We have been practicing law in Boston and throughout Massachusetts since 1985. I have represented clients in District Courts, Superior Courts, the Appeals Court, Housing Court, Probate Courts, Federal Bankruptcy Court and the Federal District Court.
The Right-to-Repair campaign that was supposedly settled back in 2013 has come to the forefront again and is on the November ballot for Massachusetts residents as Question 1. In 2013, the voters overwhelmingly passed a state law allowing owners and independent auto repair shops to have access to a vehicle’s computer information data. That law lacked teeth, however, since a provision in the measure excluded access to telematics, which is repair and diagnostic data that is sent to the auto dealer. This is information that the aftermarket repair shops contend will make them competitive with the dealers. Without it, they argue, they will be limited in what repairs they can make and will lose business and ultimately cause independent repair shops to close down.
Do you want a perfect 850 FICO score? Well only 1% of folks have it and it just got more complicated to reach that goal. The new scoring may divide the high scorers from the bottom folks more than ever. Note that currently only about 20% of Americans have a credit score above 800. The biggest change is how your payment history trends to create a “smoothing effect” over time. The effect may be that auto lenders may approve of more applicants. Once in effect, this will help folks who have filed for bankruptcy protection and work hard to build up their credit.
It is not clear what the long-term ramifications are following the historic coronavirus pandemic. What is an unfortunate consequence is that many folks in Massachusetts may need to consider filing for personal bankruptcy. Attorney Neil Burns recalls that when the federal bankruptcy laws changed in 2005 there was a dramatic increase in Chapter 7 filings. When the Crash of 2008 happened, Attorney Burns and his firm filed all too many bankruptcies for families in the months and years thereafter. In each wave of bankruptcies, the “fresh start” law was proven helpful.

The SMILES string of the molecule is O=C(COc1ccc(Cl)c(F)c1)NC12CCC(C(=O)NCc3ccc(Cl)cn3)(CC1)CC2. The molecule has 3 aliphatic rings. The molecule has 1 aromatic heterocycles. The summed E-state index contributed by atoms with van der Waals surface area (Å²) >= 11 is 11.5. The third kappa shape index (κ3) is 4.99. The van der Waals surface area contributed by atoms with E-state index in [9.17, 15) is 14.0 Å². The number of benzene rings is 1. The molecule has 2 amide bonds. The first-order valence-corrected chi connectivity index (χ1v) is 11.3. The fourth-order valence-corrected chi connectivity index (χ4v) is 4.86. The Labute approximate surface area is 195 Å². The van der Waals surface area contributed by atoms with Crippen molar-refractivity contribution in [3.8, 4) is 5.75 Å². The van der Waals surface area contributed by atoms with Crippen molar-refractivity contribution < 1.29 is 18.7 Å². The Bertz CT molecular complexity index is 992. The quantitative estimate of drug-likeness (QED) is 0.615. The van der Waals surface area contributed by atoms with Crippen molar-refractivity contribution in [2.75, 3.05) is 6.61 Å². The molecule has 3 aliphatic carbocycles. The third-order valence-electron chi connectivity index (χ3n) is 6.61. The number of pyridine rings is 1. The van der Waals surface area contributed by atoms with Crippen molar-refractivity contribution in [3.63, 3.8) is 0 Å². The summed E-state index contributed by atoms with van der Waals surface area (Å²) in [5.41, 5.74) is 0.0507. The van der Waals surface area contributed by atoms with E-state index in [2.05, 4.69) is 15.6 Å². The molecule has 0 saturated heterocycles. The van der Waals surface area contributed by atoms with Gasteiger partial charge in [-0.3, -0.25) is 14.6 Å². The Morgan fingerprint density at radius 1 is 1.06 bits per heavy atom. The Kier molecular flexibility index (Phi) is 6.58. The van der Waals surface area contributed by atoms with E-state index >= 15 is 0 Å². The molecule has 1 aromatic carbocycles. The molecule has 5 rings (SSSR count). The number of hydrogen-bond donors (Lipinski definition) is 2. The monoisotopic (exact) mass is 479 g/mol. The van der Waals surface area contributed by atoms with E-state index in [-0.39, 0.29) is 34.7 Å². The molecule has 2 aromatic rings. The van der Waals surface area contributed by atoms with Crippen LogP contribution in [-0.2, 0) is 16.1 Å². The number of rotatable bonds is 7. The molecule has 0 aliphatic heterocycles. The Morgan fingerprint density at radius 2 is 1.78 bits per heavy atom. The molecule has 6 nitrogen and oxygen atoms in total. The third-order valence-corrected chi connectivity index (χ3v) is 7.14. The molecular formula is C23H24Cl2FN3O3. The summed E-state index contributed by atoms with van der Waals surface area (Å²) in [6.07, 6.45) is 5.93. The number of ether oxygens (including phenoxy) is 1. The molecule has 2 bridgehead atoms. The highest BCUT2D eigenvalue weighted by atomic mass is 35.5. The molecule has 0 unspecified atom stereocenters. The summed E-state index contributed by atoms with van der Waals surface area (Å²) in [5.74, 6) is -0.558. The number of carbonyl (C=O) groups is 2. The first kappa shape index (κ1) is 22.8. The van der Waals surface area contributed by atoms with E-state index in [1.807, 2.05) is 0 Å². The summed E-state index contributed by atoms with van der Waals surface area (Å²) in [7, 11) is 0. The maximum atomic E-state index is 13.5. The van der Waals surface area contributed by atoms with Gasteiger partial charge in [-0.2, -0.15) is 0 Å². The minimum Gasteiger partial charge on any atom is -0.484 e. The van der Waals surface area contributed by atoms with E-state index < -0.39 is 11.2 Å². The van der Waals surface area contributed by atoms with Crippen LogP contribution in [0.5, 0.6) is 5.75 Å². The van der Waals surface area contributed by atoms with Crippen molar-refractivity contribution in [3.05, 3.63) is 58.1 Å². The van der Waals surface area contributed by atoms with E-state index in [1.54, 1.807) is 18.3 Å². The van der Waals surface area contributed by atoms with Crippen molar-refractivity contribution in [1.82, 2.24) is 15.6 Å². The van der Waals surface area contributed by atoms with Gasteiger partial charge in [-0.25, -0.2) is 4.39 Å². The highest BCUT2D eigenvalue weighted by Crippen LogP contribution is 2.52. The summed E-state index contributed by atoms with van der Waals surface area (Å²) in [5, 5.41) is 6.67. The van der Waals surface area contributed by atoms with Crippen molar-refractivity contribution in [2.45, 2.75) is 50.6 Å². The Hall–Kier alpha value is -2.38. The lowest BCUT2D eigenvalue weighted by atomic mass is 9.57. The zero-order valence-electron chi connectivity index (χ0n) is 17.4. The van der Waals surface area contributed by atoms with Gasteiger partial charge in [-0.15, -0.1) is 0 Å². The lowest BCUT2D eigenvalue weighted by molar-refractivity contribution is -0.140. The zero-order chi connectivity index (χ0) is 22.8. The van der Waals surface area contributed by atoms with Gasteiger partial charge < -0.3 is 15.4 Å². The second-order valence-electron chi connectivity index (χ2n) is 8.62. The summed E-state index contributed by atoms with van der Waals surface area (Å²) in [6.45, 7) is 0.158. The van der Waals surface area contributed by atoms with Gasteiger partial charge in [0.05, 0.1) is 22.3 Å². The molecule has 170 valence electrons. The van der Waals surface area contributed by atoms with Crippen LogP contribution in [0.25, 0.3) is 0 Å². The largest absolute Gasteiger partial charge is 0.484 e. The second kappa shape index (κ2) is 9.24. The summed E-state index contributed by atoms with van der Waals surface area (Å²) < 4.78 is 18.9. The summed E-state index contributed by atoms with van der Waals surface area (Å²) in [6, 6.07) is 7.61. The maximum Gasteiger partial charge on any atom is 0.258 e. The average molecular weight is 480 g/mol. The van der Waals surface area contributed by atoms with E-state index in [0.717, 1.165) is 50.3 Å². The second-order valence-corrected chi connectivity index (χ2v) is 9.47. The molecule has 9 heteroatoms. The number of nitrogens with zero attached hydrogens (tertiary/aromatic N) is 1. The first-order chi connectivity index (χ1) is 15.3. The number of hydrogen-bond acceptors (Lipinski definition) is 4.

Not generally. You must insure each property as a typical homeowner’s insurance policy or apartment policy insured that property alone. However, and there’s always an exclusion or interpretation based on the facts of the case and the specific policy, sometimes it’s the negligence of the homeowner that is the issue, and that may trigger insurance coverage at another property or elsewhere.
In the 34 years I have been practicing bankruptcy law in Massachusetts, we have been informing clients that their Individual Retirement Accounts (IRAs) are generally exempt from creditors in bankruptcy. As are 401ks, Keogh plans, and so forth. You simply declare on your Petition and Schedules what your retirement accounts are, provide documentation as to the balances, and the bankruptcy trustee considers them exempt from your creditors.
The number of seniors coming to our office for consultations for Chapter 7 personal bankruptcies is rising. After 33 years of practicing bankruptcy law in Massachusetts, I have antidotal evidence of trends in filings. After the 2008 recession, we had a huge rise of middle age and middle-income folks who came in and just could not afford their mortgage payments. They defaulted on home loans, were forced to move out, but got a Fresh Start, under federal bankruptcy law.
Personal bankruptcy lawyers in Massachusetts are entrusted with their clients’ personal information and access to their financial assets. Some attorneys also have clients’ monies in their Massachusetts IOLTA (Interest On Lawyers Trust Account) accounts. We must have the absolute highest integrity when working for our clients in this capacity. We have a fiduciary responsibility.
Many consumers who have settled insurance claims are perplexed when they hear of other claimants receiving more in settlements for property damage or pain and suffering for their injuries that they did for very similar claims. While not every accident or claim is the same and you can always point out differences in the nature and extent of injuries or property damage, there are additional factors to consider in determining if you are getting the most for the premiums you are paying.
Do attorneys have an ethical obligation to state the law accurately? Even if there is an opposing attorney that works for the Bankruptcy Court? Is it legal malpractice? Given the political season, you might think that it is up to the judge (or the media in the political realm) to determine if pleadings by an attorney advocating for his or her client are accurate. However a decision by the First Circuit Court of Appeals confirmed that a Massachusetts attorney who misstated the law, could, and in fact should, be sanctioned.